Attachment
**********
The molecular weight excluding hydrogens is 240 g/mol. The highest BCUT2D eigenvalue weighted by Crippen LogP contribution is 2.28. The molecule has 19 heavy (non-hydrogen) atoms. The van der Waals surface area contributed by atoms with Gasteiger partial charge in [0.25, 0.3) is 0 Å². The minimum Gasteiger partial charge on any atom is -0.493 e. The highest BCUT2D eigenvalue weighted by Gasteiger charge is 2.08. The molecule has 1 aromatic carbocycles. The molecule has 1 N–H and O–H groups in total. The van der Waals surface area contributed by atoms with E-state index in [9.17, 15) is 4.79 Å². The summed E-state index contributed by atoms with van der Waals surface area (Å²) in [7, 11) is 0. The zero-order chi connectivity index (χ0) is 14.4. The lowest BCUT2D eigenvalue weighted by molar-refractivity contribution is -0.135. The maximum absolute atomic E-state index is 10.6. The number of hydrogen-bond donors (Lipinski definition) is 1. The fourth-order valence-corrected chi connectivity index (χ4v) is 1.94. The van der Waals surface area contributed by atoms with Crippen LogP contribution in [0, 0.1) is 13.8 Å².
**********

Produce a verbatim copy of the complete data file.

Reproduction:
The molecular weight excluding hydrogens is 240 g/mol. The highest BCUT2D eigenvalue weighted by Crippen LogP contribution is 2.28. The molecule has 19 heavy (non-hydrogen) atoms. The van der Waals surface area contributed by atoms with Gasteiger partial charge in [0.25, 0.3) is 0 Å². The minimum Gasteiger partial charge on any atom is -0.493 e. The highest BCUT2D eigenvalue weighted by Gasteiger charge is 2.08. The molecule has 1 aromatic carbocycles. The molecule has 1 N–H and O–H groups in total. The van der Waals surface area contributed by atoms with E-state index in [9.17, 15) is 4.79 Å². The summed E-state index contributed by atoms with van der Waals surface area (Å²) in [7, 11) is 0. The zero-order chi connectivity index (χ0) is 14.4. The lowest BCUT2D eigenvalue weighted by molar-refractivity contribution is -0.135. The maximum absolute atomic E-state index is 10.6. The number of hydrogen-bond donors (Lipinski definition) is 1. The fourth-order valence-corrected chi connectivity index (χ4v) is 1.94. The van der Waals surface area contributed by atoms with Crippen LogP contribution in [0, 0.1) is 13.8 Å².